In my language arts class we are currently reading The Littles by John Peterson. A fun way to involve my kids in the reading is to write our own stories as if we were small enough to live in walls. Plus we have the benefit of living in an age with 1-to-1 iPad programs. Technology allows us to go a step beyond creative writing. We can add a visual creativity to our stories with nothing more than Apple Pages. Here are some that my students made:
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The steps to create your own transparent images with Pages are very simple. You need to start with an image that has a mostly solid background. It doesn’t need to be perfect, but the more solid and better lit you start with, the better product you will end up with. There is a reason that studios have tons of lights and giant green screens! We usually aren’t that lucky in a classroom, so we have to make do. See my example below.
First, add the picture to your document by clicking on the + in the upper right corner:
Next, select the image and click on the paint brush icon. This will open some editing options. You want to chooose ‘Instant Alpha’.
You will need to select parts of the image to remove. Depending on the colors, you can do this little by little or in giant globs. The background that will become transparent will be shown in below as you can see below. Be careful not to remove any of your main image.
In the end you will have something like below. This can be placed on top of another image. TADA! You have superimposed an image on top of another.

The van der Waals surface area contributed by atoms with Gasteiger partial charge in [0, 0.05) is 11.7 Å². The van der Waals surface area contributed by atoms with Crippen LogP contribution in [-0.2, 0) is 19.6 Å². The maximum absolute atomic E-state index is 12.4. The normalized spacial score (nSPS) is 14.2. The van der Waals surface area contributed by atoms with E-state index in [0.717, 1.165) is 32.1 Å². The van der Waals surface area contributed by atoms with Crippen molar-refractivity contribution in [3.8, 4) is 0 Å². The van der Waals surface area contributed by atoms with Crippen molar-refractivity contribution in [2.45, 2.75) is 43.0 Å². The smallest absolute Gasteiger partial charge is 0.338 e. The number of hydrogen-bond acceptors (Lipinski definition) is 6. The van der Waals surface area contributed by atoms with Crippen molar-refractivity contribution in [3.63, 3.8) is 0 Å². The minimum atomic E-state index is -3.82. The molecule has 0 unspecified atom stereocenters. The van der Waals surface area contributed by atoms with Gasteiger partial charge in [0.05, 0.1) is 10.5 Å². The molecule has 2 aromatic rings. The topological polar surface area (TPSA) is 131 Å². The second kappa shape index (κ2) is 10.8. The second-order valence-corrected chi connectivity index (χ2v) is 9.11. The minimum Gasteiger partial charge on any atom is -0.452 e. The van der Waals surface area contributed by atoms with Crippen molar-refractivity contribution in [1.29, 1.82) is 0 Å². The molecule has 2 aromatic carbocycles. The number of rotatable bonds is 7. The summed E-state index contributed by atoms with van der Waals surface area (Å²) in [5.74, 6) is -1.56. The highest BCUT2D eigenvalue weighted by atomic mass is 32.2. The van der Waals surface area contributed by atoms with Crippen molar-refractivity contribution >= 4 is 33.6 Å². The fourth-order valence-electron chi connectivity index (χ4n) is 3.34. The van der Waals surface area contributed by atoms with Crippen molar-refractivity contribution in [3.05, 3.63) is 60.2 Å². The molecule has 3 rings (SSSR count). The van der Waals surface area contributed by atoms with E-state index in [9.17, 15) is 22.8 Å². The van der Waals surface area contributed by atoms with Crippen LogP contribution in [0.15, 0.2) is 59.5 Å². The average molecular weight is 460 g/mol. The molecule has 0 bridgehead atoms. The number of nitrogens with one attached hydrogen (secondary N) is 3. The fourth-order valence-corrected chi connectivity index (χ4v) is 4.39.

We had an English portfolio day at school,and I just wanted to post the pictures of some of the student created story cards. There was a great turnout of parents and I think it all went very well. One thing to take into consideration for next year is how difficult it is to get the students to do a presentation for parents AFTER they have presented for their parents.
Also, Achieve3000 (Kidbiz or Teenbiz, or whichever version you are using) provides a printable page of the various achievements. These are perfect for 5th graders who love stickers, and they can be placed on the covers of their portfolios.
If you have been using Google Drive to collect student work, you need to make sure you print out hard copies of their work! I am disappointed that a lot of the students work was not seen because I did not have a hard copy to show the parents. Yes, trees were saved, which is a great thing, but I am sure there would have been an alternative to leaving the work out completely.
Maybe I will try to devise a Google Script that displays the contents of a students drive folder dynamically…
I am going to be documenting my progress through the MongoDB University course. It is just an introduction to MongoDB, but I am still so very new at working with Mongo that it can’t hurt to have the extra practice. And at the end of the course I should have created a few more applications! Here goes…
Welcome to M101JS